How Kent is providing digital solutions to the cost of living crisis
Kent County Council (KCC) has seen major success from the rollout of Kent Money Advice Hub - a pilot digital advice service for residents struggling with debt and the cost of living.
Since its launch in 2022, it has helped 576 residents achieve a total of £835,000 in funding by directing them to benefits and money saving schemes. It has recently been nominated for two Institute of Revenues, Rating and Valuation awards.
The project is a collaboration with Citizens Advice who provide one-to-one help to anyone using the Hub. Guidance can be accessed through calls, video chat and WhatsApp messages. Most innovatively, residents can attend a kiosk - based at a community sites across Kent - to use a tablet to get advice.
Government Transformation Magazine spoke to Lucy Alesbrook, Financial Hardship Programme Manager at KCC, about her learnings from the project and future plans for the scheme.
A web of support mechanisms
Alesbrook highlighted how the project lies within “a web of other support mechanisms." The programme is run in partnership with the Money and Mental Health (MMH) scheme, offered by Citizens Advice, in recognition that people seeking financial help are likely to be struggling mentally too.
Alesbrook stressed the importance of council schemes being interconnected in order to effectively transform government. Interweaving services and providing strong referral systems between schemes “takes the emphasis off those who are struggling to find the right person to speak to," she noted.
On working with other support providers like Citizens Advice, Alesbrook said: "We've found it really positive.” She acknowledged that there is a need for large local authorities, like KCC, to recognise when to outsource their expertise in order to provide residents with the best services, saying “we can’t deliver our work without partnership and collaboration.”
The project has also drawn upon the knowledge of local organisations, including district and borough councils, as well as organisations that people in debt might seek out and trust, including foodbanks. Alesbrook advised that overcoming local government bureaucracy to build these connections was vital: “If you don’t engage with the organisations on the ground it's hard to understand what the picture looks like for people in need.”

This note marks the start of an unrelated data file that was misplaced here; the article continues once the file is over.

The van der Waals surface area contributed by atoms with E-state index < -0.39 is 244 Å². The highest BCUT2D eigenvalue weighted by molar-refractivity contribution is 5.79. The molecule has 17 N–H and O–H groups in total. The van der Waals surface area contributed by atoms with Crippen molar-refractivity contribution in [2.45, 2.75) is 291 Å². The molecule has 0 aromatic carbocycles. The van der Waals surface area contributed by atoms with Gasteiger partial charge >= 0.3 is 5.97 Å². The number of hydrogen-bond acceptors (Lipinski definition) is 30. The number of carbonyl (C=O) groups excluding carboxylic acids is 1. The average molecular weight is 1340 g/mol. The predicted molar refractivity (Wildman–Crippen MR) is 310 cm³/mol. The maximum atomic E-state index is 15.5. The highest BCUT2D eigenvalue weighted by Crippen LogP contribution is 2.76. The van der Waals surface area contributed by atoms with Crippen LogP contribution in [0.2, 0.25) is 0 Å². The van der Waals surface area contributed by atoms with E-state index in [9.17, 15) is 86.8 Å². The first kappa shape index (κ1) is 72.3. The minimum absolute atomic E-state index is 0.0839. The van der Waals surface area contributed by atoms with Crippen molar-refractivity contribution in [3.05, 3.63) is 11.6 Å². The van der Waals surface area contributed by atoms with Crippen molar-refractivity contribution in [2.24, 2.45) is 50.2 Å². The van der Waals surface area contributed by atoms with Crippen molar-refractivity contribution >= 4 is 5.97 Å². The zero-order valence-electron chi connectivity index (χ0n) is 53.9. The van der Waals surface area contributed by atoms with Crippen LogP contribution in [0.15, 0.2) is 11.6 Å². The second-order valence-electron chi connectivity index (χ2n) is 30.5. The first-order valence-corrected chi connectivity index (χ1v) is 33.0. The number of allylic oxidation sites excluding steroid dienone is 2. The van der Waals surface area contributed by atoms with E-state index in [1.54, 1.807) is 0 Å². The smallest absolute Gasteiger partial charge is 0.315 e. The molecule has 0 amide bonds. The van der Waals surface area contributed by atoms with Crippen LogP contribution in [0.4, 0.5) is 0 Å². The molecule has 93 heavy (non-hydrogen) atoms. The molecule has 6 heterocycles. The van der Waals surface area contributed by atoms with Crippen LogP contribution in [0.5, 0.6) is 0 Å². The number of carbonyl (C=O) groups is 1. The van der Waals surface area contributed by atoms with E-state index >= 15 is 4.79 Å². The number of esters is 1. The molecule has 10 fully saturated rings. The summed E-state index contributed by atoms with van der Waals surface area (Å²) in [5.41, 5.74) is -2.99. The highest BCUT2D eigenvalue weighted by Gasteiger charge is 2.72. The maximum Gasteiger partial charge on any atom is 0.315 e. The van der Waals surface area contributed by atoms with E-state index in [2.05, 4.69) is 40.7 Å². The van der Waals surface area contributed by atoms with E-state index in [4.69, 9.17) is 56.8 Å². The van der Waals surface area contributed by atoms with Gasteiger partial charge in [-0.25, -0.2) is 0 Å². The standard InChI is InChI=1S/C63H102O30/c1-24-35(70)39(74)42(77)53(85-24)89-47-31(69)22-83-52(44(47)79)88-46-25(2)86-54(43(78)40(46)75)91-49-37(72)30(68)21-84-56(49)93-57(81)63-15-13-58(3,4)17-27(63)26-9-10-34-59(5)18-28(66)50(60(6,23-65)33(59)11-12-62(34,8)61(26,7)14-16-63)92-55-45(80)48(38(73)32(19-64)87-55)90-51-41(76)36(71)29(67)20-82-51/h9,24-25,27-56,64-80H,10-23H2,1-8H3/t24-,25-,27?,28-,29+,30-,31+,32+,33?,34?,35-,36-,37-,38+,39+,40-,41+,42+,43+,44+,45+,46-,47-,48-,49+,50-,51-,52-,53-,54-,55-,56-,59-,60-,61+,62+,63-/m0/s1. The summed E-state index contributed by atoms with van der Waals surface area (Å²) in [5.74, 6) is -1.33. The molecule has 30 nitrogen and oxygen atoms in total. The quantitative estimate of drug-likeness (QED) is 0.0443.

Alesbrook emphasised that while ‘sticking plaster’ methods of dealing with the cost of living crisis, like lump sum payments, can be a crucial short-term solution, keeping people out of debt requires a longer term strategy: "sustainable forms of support are really critical," she said. This includes reducing the stigma associated with being in debt, and encouraging more people to come forward.
The advice kiosks have been particularly impactful; enabling residents experiencing digital exclusion to tap into the service. The kiosks, scattered in community sites throughout Kent, include a tablet with a simple user interface. There are also staff on-site to lend assistance if needed.
Evaluation led improvement
The future of the Kent Money Advice Hub looks bright with plans to make the pilot a permanent project. Alesbrook said getting feedback from focus groups and surveys is a priority at this stage as the team consider how to move forward on their development areas.
These include: collaborating with organisations to provide more kiosks as a “digital gateway into services”; expanding the network of kiosk locations; connecting with more schemes that support people through the cost of living crisis; building momentum for partners to support the service at a local level; and continuing to improve project delivery in response to the feedback they are currently gathering.